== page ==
Julius Caesar is Shakespeare based on the true history of ancient Rome, about the conflict between two political parties (Caesar and Conspirators). The play opens with the celebration of Caesar triumph after he defeated Pompey’s army, Caesar is a representative figure of autocracy; his power increasingly being extended. Therefore Cassius attempts to instigate Brutus to join their conspiracy to kill Caesar with other conspirators. After Caesar’s assassinate, Brutus delivers his oration to the crowd to defend his motivation, and they are on stand by his side. Subsequently, Mark Antony takes a chance on Caesar’s corpse to make his ingenious speech to the crowd, throughout manipulating people’s emotions, he has inverted peoples’ perspectives and turned them against the conspirators.
The scenographic concept of Julius Caesar is that defining the centre stage and edge areas as the see/be seeing dyad, dividing audience area as two separate groups, inviting the audience to participate in this show, and using a microphone, lectern and backlights as the dramaturgical languages to provoke its various interpretations.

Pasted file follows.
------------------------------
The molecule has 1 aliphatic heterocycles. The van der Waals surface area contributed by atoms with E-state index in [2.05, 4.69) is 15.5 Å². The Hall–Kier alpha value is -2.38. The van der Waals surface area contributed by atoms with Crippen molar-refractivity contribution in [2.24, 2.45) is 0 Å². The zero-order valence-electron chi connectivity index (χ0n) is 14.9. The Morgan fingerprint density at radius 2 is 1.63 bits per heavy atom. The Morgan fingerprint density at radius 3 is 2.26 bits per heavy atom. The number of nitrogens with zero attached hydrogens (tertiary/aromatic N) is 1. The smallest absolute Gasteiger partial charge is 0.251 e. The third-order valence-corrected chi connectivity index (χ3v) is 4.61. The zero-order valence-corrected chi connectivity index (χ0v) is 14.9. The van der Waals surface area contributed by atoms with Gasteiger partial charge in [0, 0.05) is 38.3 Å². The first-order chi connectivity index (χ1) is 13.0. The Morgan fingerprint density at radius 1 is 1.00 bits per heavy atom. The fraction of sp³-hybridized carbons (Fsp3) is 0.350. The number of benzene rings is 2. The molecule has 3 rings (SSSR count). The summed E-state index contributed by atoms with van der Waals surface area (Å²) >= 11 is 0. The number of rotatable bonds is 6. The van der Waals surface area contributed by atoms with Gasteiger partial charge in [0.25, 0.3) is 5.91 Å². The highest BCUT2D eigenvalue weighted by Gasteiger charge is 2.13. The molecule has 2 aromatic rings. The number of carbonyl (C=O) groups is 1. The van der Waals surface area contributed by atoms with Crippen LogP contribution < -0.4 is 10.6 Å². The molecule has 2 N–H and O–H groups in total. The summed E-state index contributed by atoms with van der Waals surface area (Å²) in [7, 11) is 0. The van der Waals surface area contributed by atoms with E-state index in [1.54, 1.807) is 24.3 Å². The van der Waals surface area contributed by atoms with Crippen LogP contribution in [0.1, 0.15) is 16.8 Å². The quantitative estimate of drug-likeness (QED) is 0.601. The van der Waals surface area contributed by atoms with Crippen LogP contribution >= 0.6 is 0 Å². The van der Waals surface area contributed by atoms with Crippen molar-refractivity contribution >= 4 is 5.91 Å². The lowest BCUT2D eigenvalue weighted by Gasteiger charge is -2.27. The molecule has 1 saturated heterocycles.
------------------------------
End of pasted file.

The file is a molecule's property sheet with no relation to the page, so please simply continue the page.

Venue: St Peter's, London
“Scenography, naming a theatre of complex visuality, presents itself to the contemplating gaze like a text, scenic poem, in which the human body is a metaphor, its flow of movement in a complex metaphorical sense an inscription, a 'writing' and not 'dancing'.
- Hans-Thies Lahmann
Photo credit Cao Cong, Nick Moran
© 2018 Congcong Cao. All Rights Reserved.
Set and Costume Design by Cao Cong (Congcong Cao)
Directed by Sinead Rushe
Performed by CDT acting students in Royal Central Speech and Drama